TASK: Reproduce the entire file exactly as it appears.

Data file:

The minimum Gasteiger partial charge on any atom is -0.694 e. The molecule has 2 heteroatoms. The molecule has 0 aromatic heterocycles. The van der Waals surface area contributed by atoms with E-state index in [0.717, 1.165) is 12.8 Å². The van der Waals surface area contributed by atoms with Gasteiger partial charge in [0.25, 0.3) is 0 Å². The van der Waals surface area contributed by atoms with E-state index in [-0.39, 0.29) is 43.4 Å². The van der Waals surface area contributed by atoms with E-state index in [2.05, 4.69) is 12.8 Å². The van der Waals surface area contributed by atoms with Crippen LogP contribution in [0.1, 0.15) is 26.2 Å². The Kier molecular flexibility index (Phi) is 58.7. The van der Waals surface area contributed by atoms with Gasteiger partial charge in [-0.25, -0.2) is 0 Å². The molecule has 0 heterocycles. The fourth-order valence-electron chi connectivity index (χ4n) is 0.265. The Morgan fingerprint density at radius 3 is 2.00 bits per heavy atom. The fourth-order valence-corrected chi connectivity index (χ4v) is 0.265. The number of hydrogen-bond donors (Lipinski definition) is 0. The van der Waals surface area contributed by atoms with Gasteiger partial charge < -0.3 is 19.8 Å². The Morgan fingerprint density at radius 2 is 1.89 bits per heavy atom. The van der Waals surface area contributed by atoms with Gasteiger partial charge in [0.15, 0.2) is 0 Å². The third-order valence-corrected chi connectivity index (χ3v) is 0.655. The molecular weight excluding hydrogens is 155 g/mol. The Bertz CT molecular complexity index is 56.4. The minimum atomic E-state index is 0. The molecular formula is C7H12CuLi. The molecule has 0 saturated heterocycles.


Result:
The minimum Gasteiger partial charge on any atom is -0.694 e. The molecule has 2 heteroatoms. The molecule has 0 aromatic heterocycles. The van der Waals surface area contributed by atoms with E-state index in [0.717, 1.165) is 12.8 Å². The van der Waals surface area contributed by atoms with Gasteiger partial charge in [0.25, 0.3) is 0 Å². The van der Waals surface area contributed by atoms with E-state index in [-0.39, 0.29) is 43.4 Å². The van der Waals surface area contributed by atoms with E-state index in [2.05, 4.69) is 12.8 Å². The van der Waals surface area contributed by atoms with Crippen LogP contribution in [0.1, 0.15) is 26.2 Å². The Kier molecular flexibility index (Phi) is 58.7. The van der Waals surface area contributed by atoms with Gasteiger partial charge in [-0.25, -0.2) is 0 Å². The molecule has 0 heterocycles. The fourth-order valence-electron chi connectivity index (χ4n) is 0.265. The Morgan fingerprint density at radius 3 is 2.00 bits per heavy atom. The fourth-order valence-corrected chi connectivity index (χ4v) is 0.265. The number of hydrogen-bond donors (Lipinski definition) is 0. The van der Waals surface area contributed by atoms with Gasteiger partial charge < -0.3 is 19.8 Å². The Morgan fingerprint density at radius 2 is 1.89 bits per heavy atom. The van der Waals surface area contributed by atoms with Gasteiger partial charge in [0.15, 0.2) is 0 Å². The third-order valence-corrected chi connectivity index (χ3v) is 0.655. The molecular weight excluding hydrogens is 155 g/mol. The Bertz CT molecular complexity index is 56.4. The minimum atomic E-state index is 0. The molecular formula is C7H12CuLi. The molecule has 0 saturated heterocycles.